Saturday, November 3, 2012
A law approved 40 years ago to fight organized crime has been widely used in Washington state as a way for police to obtain bank, phone and other records without a search warrant.
That use of this legislated loophole is now being reviewed by prosecutors around the state after an Associated Press story raised questions about the practice.
Good for the prosecutors and good for The Associated Press.
The rights of people — even those suspected of a crime — should not be trampled for the sake of expediency. It is essential law enforcement seek approval from a judge before conducting a search of records or property.
The Fourth Amendment — “The right of the people to be secure in their persons, houses, papers, and effects, against unreasonable searches and seizures, shall not be violated, and no Warrants shall issue, but upon probable cause, supported by Oath or affirmation, and particularly describing the place to be searched, and the persons or things to be seized.” — makes that clear.
Tom McBride, executive secretary of the Washington Association of Prosecuting Attorneys, said this week police investigators have drifted toward becoming too reliant on the “special inquiry judge proceedings.”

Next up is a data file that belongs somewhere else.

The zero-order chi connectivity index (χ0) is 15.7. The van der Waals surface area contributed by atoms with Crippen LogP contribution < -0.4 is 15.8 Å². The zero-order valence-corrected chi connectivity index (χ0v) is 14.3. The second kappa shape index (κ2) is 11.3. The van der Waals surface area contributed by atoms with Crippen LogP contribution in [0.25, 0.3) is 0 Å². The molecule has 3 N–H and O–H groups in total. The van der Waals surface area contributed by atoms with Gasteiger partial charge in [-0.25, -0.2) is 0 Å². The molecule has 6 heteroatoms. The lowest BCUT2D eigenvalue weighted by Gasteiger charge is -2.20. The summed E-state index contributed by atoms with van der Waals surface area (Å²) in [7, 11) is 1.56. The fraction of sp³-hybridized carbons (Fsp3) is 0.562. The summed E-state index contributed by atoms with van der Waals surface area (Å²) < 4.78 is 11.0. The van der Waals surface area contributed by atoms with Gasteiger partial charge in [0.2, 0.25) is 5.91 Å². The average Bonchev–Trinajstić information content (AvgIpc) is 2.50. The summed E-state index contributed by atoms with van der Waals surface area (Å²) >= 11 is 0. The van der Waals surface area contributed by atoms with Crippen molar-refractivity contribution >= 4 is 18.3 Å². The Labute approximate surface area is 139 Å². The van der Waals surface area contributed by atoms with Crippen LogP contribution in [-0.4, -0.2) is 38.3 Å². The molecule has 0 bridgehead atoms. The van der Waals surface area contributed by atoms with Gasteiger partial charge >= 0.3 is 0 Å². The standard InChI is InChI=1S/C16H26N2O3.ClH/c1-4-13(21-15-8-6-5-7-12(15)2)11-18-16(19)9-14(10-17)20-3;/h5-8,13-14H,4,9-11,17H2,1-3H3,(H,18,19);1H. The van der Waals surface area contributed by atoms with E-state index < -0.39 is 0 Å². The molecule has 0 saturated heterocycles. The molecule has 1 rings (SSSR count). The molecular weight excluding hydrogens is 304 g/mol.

The special inquiries, approved in 1971, function as grand juries without the grand jury, AP reported. At the request of a prosecutor, a judge can secretly hear from witnesses, review evidence or issue subpoenas based on a reasonable belief that someone “may be able” to provide testimony or evidence.
This might have a place in an organized crime case where witnesses get whacked before testifying, but that isn’t a concern in routine criminal cases. Some defense lawyers call the use of the law “sneak-and-peek stuff.” They argue that the law violates open-government principles as well as the rights of the suspects under the state and federal constitutions, according to AP.
“It’s a way to avoid complying with the warrant requirement. There’s no other way to describe it,” said Bob Thompson, a Pasco attorney who recently challenged the use of the law in defending a client charged with drug and weapons violations.
The defense attorneys requested the Benton County Prosecutor’s Office turn over records. The result was two thick binders’ worth of other cases in which detectives routinely asked prosecutors to get them secretly issued subpoenas for cellphone, email, mortgage and banking records in drug, fraud, identity theft, rape and other investigations, AP reported.
“This is not intended to be for mainstream, daily use,” McBride said. “We were deferring a little too much to law enforcement requests.”
McBride said he is drafting a list of best practices to help standardize the way prosecutors around the state handle special inquiries.
We would hope it would be used very rarely. Any law where the emphasis is on secret should be used sparingly — or, perhaps, not at all. It would seem prosecutors should always try to obtain warrants through the usual, open method.